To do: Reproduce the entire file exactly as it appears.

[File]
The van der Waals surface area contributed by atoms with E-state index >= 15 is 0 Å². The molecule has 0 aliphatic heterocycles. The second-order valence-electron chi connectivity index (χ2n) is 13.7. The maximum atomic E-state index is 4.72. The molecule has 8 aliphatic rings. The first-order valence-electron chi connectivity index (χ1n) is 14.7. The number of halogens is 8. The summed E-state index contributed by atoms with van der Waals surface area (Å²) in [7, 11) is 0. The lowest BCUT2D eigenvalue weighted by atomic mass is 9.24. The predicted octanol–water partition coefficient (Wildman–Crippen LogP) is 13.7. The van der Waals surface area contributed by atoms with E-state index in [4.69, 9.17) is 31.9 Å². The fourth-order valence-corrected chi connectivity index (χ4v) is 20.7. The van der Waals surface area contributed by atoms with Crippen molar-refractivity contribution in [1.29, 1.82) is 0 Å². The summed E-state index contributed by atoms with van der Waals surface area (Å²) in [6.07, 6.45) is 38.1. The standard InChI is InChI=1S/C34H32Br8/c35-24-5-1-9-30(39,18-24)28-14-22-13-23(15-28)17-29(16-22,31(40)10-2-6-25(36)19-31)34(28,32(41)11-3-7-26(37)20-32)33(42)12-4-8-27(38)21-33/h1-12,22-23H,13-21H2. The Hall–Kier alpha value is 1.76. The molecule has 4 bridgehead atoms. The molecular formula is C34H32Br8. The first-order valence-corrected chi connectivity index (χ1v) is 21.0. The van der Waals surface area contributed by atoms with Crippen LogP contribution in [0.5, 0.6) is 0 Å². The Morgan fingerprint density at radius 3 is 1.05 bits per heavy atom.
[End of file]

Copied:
The van der Waals surface area contributed by atoms with E-state index >= 15 is 0 Å². The molecule has 0 aliphatic heterocycles. The second-order valence-electron chi connectivity index (χ2n) is 13.7. The maximum atomic E-state index is 4.72. The molecule has 8 aliphatic rings. The first-order valence-electron chi connectivity index (χ1n) is 14.7. The number of halogens is 8. The summed E-state index contributed by atoms with van der Waals surface area (Å²) in [7, 11) is 0. The lowest BCUT2D eigenvalue weighted by atomic mass is 9.24. The predicted octanol–water partition coefficient (Wildman–Crippen LogP) is 13.7. The van der Waals surface area contributed by atoms with E-state index in [4.69, 9.17) is 31.9 Å². The fourth-order valence-corrected chi connectivity index (χ4v) is 20.7. The van der Waals surface area contributed by atoms with Crippen molar-refractivity contribution in [1.29, 1.82) is 0 Å². The summed E-state index contributed by atoms with van der Waals surface area (Å²) in [6.07, 6.45) is 38.1. The standard InChI is InChI=1S/C34H32Br8/c35-24-5-1-9-30(39,18-24)28-14-22-13-23(15-28)17-29(16-22,31(40)10-2-6-25(36)19-31)34(28,32(41)11-3-7-26(37)20-32)33(42)12-4-8-27(38)21-33/h1-12,22-23H,13-21H2. The Hall–Kier alpha value is 1.76. The molecule has 4 bridgehead atoms. The molecular formula is C34H32Br8. The first-order valence-corrected chi connectivity index (χ1v) is 21.0. The van der Waals surface area contributed by atoms with Crippen LogP contribution in [0.5, 0.6) is 0 Å². The Morgan fingerprint density at radius 3 is 1.05 bits per heavy atom.